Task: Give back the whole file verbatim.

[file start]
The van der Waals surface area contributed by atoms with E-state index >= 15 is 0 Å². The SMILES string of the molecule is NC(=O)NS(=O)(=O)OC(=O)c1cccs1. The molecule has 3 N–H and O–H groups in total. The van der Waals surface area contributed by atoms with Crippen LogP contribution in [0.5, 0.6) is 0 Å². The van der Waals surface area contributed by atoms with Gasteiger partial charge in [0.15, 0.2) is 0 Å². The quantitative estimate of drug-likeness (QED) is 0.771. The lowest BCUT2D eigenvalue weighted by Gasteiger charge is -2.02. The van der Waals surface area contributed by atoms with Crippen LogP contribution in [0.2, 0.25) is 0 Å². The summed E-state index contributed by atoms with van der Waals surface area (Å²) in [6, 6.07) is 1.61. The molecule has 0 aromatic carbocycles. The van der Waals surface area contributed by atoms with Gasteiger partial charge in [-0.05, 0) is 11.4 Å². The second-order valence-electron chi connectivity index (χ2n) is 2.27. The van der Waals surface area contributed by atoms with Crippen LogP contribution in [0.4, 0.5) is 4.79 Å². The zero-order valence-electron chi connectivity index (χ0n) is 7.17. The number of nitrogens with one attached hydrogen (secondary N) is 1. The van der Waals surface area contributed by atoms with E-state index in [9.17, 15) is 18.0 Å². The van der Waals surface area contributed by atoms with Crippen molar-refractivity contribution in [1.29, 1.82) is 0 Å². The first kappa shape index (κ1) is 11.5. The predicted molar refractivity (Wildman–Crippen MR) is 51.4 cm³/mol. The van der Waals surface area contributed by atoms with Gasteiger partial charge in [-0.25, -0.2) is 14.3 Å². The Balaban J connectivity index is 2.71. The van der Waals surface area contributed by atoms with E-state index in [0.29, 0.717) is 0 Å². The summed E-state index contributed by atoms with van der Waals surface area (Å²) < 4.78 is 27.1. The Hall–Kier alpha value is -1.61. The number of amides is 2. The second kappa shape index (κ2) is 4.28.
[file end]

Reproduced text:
The van der Waals surface area contributed by atoms with E-state index >= 15 is 0 Å². The SMILES string of the molecule is NC(=O)NS(=O)(=O)OC(=O)c1cccs1. The molecule has 3 N–H and O–H groups in total. The van der Waals surface area contributed by atoms with Crippen LogP contribution in [0.5, 0.6) is 0 Å². The van der Waals surface area contributed by atoms with Gasteiger partial charge in [0.15, 0.2) is 0 Å². The quantitative estimate of drug-likeness (QED) is 0.771. The lowest BCUT2D eigenvalue weighted by Gasteiger charge is -2.02. The van der Waals surface area contributed by atoms with Crippen LogP contribution in [0.2, 0.25) is 0 Å². The summed E-state index contributed by atoms with van der Waals surface area (Å²) in [6, 6.07) is 1.61. The molecule has 0 aromatic carbocycles. The van der Waals surface area contributed by atoms with Gasteiger partial charge in [-0.05, 0) is 11.4 Å². The second-order valence-electron chi connectivity index (χ2n) is 2.27. The van der Waals surface area contributed by atoms with Crippen LogP contribution in [0.4, 0.5) is 4.79 Å². The zero-order valence-electron chi connectivity index (χ0n) is 7.17. The number of nitrogens with one attached hydrogen (secondary N) is 1. The van der Waals surface area contributed by atoms with E-state index in [9.17, 15) is 18.0 Å². The van der Waals surface area contributed by atoms with Crippen molar-refractivity contribution in [1.29, 1.82) is 0 Å². The first kappa shape index (κ1) is 11.5. The predicted molar refractivity (Wildman–Crippen MR) is 51.4 cm³/mol. The van der Waals surface area contributed by atoms with Gasteiger partial charge in [-0.25, -0.2) is 14.3 Å². The Balaban J connectivity index is 2.71. The van der Waals surface area contributed by atoms with E-state index in [0.29, 0.717) is 0 Å². The summed E-state index contributed by atoms with van der Waals surface area (Å²) < 4.78 is 27.1. The Hall–Kier alpha value is -1.61. The number of amides is 2. The second kappa shape index (κ2) is 4.28.